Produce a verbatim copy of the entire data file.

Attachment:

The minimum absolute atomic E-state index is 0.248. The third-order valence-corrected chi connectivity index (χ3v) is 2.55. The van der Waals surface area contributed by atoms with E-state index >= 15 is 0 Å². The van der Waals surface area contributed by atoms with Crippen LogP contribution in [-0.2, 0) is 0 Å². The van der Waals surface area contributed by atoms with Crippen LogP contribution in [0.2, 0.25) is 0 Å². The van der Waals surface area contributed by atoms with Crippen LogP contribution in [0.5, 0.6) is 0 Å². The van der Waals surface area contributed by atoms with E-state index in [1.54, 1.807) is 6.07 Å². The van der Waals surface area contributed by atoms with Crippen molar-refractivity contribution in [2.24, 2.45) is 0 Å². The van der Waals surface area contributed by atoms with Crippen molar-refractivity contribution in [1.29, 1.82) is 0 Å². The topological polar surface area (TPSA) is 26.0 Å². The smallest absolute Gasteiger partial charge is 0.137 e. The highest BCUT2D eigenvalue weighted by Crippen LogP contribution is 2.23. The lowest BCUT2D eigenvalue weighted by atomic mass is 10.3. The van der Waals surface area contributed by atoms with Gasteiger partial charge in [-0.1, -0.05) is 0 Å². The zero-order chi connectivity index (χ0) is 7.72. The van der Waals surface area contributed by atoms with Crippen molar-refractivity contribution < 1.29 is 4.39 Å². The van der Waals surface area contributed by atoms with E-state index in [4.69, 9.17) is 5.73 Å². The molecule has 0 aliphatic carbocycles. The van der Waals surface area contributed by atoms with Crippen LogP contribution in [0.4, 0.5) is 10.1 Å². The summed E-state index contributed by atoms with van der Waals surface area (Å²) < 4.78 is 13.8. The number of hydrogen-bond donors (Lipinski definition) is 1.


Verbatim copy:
The minimum absolute atomic E-state index is 0.248. The third-order valence-corrected chi connectivity index (χ3v) is 2.55. The van der Waals surface area contributed by atoms with E-state index >= 15 is 0 Å². The van der Waals surface area contributed by atoms with Crippen LogP contribution in [-0.2, 0) is 0 Å². The van der Waals surface area contributed by atoms with Crippen LogP contribution in [0.2, 0.25) is 0 Å². The van der Waals surface area contributed by atoms with Crippen LogP contribution in [0.5, 0.6) is 0 Å². The van der Waals surface area contributed by atoms with E-state index in [1.54, 1.807) is 6.07 Å². The van der Waals surface area contributed by atoms with Crippen molar-refractivity contribution in [2.24, 2.45) is 0 Å². The van der Waals surface area contributed by atoms with Crippen molar-refractivity contribution in [1.29, 1.82) is 0 Å². The topological polar surface area (TPSA) is 26.0 Å². The smallest absolute Gasteiger partial charge is 0.137 e. The highest BCUT2D eigenvalue weighted by Crippen LogP contribution is 2.23. The lowest BCUT2D eigenvalue weighted by atomic mass is 10.3. The van der Waals surface area contributed by atoms with Gasteiger partial charge in [-0.1, -0.05) is 0 Å². The zero-order chi connectivity index (χ0) is 7.72. The van der Waals surface area contributed by atoms with Crippen molar-refractivity contribution < 1.29 is 4.39 Å². The van der Waals surface area contributed by atoms with E-state index in [4.69, 9.17) is 5.73 Å². The molecule has 0 aliphatic carbocycles. The van der Waals surface area contributed by atoms with Crippen LogP contribution in [0.4, 0.5) is 10.1 Å². The summed E-state index contributed by atoms with van der Waals surface area (Å²) < 4.78 is 13.8. The number of hydrogen-bond donors (Lipinski definition) is 1.